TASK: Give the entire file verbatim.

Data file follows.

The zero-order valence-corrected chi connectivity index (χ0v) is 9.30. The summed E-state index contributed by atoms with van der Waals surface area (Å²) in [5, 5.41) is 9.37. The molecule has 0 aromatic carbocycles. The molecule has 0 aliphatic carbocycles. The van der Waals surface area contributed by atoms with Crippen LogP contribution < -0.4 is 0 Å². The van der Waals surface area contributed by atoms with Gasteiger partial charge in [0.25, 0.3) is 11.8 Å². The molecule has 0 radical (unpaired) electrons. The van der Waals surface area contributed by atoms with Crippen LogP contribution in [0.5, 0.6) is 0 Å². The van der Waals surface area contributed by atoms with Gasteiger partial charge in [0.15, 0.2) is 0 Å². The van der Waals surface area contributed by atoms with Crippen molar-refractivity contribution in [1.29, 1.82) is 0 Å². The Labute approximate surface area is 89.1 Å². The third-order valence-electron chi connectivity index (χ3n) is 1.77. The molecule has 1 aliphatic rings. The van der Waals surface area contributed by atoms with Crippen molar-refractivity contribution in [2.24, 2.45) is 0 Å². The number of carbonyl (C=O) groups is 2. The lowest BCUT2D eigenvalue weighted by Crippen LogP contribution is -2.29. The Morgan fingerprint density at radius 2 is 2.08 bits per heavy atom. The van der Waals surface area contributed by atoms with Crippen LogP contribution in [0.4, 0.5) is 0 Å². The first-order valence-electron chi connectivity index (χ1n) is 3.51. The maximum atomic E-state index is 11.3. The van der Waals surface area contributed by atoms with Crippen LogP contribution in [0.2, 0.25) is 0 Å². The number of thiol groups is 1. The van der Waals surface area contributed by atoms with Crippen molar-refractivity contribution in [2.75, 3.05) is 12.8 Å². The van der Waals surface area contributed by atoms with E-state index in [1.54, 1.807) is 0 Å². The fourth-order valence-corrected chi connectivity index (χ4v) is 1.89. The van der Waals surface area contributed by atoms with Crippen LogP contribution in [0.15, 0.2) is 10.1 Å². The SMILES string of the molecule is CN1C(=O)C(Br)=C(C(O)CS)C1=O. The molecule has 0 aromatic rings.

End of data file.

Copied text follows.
The zero-order valence-corrected chi connectivity index (χ0v) is 9.30. The summed E-state index contributed by atoms with van der Waals surface area (Å²) in [5, 5.41) is 9.37. The molecule has 0 aromatic carbocycles. The molecule has 0 aliphatic carbocycles. The van der Waals surface area contributed by atoms with Crippen LogP contribution < -0.4 is 0 Å². The van der Waals surface area contributed by atoms with Gasteiger partial charge in [0.25, 0.3) is 11.8 Å². The molecule has 0 radical (unpaired) electrons. The van der Waals surface area contributed by atoms with Crippen LogP contribution in [0.5, 0.6) is 0 Å². The van der Waals surface area contributed by atoms with Gasteiger partial charge in [0.15, 0.2) is 0 Å². The van der Waals surface area contributed by atoms with Crippen molar-refractivity contribution in [1.29, 1.82) is 0 Å². The Labute approximate surface area is 89.1 Å². The third-order valence-electron chi connectivity index (χ3n) is 1.77. The molecule has 1 aliphatic rings. The van der Waals surface area contributed by atoms with Crippen molar-refractivity contribution in [2.24, 2.45) is 0 Å². The number of carbonyl (C=O) groups is 2. The lowest BCUT2D eigenvalue weighted by Crippen LogP contribution is -2.29. The Morgan fingerprint density at radius 2 is 2.08 bits per heavy atom. The van der Waals surface area contributed by atoms with Crippen LogP contribution in [0.4, 0.5) is 0 Å². The first-order valence-electron chi connectivity index (χ1n) is 3.51. The maximum atomic E-state index is 11.3. The van der Waals surface area contributed by atoms with Crippen LogP contribution in [0.2, 0.25) is 0 Å². The number of thiol groups is 1. The van der Waals surface area contributed by atoms with Crippen molar-refractivity contribution in [2.75, 3.05) is 12.8 Å². The van der Waals surface area contributed by atoms with E-state index in [1.54, 1.807) is 0 Å². The fourth-order valence-corrected chi connectivity index (χ4v) is 1.89. The van der Waals surface area contributed by atoms with Crippen LogP contribution in [0.15, 0.2) is 10.1 Å². The SMILES string of the molecule is CN1C(=O)C(Br)=C(C(O)CS)C1=O. The molecule has 0 aromatic rings.